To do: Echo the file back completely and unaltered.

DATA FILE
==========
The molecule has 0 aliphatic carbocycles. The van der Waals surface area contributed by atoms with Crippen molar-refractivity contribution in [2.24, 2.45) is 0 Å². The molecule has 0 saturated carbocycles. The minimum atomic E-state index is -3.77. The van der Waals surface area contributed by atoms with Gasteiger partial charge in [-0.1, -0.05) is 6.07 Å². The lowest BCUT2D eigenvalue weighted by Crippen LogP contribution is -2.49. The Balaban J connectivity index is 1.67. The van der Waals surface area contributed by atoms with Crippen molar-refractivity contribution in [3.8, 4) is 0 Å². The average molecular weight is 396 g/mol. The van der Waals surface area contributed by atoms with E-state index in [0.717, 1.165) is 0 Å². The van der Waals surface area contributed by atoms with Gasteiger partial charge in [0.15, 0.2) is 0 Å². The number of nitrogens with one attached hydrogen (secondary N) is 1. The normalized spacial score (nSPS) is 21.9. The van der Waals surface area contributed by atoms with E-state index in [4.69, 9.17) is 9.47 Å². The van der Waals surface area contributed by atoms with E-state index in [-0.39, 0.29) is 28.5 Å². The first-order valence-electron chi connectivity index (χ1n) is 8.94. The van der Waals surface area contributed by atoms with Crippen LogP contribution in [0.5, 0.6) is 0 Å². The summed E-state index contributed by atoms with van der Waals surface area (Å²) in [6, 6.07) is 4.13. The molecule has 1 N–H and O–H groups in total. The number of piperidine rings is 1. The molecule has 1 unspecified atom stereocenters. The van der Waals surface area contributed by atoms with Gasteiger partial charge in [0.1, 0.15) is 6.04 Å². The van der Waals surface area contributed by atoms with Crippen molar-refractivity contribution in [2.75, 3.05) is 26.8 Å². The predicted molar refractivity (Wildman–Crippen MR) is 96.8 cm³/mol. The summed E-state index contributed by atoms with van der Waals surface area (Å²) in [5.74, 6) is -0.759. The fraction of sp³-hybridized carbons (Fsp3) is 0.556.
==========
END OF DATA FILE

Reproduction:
The molecule has 0 aliphatic carbocycles. The van der Waals surface area contributed by atoms with Crippen molar-refractivity contribution in [2.24, 2.45) is 0 Å². The molecule has 0 saturated carbocycles. The minimum atomic E-state index is -3.77. The van der Waals surface area contributed by atoms with Gasteiger partial charge in [-0.1, -0.05) is 6.07 Å². The lowest BCUT2D eigenvalue weighted by Crippen LogP contribution is -2.49. The Balaban J connectivity index is 1.67. The van der Waals surface area contributed by atoms with Crippen molar-refractivity contribution in [3.8, 4) is 0 Å². The average molecular weight is 396 g/mol. The van der Waals surface area contributed by atoms with E-state index in [0.717, 1.165) is 0 Å². The van der Waals surface area contributed by atoms with Gasteiger partial charge in [0.15, 0.2) is 0 Å². The number of nitrogens with one attached hydrogen (secondary N) is 1. The normalized spacial score (nSPS) is 21.9. The van der Waals surface area contributed by atoms with E-state index in [4.69, 9.17) is 9.47 Å². The van der Waals surface area contributed by atoms with E-state index in [-0.39, 0.29) is 28.5 Å². The first-order valence-electron chi connectivity index (χ1n) is 8.94. The van der Waals surface area contributed by atoms with Crippen LogP contribution in [0.5, 0.6) is 0 Å². The summed E-state index contributed by atoms with van der Waals surface area (Å²) in [6, 6.07) is 4.13. The molecule has 1 N–H and O–H groups in total. The number of piperidine rings is 1. The molecule has 1 unspecified atom stereocenters. The van der Waals surface area contributed by atoms with Gasteiger partial charge in [0.1, 0.15) is 6.04 Å². The van der Waals surface area contributed by atoms with Crippen molar-refractivity contribution in [2.75, 3.05) is 26.8 Å². The predicted molar refractivity (Wildman–Crippen MR) is 96.8 cm³/mol. The summed E-state index contributed by atoms with van der Waals surface area (Å²) in [5.74, 6) is -0.759. The fraction of sp³-hybridized carbons (Fsp3) is 0.556.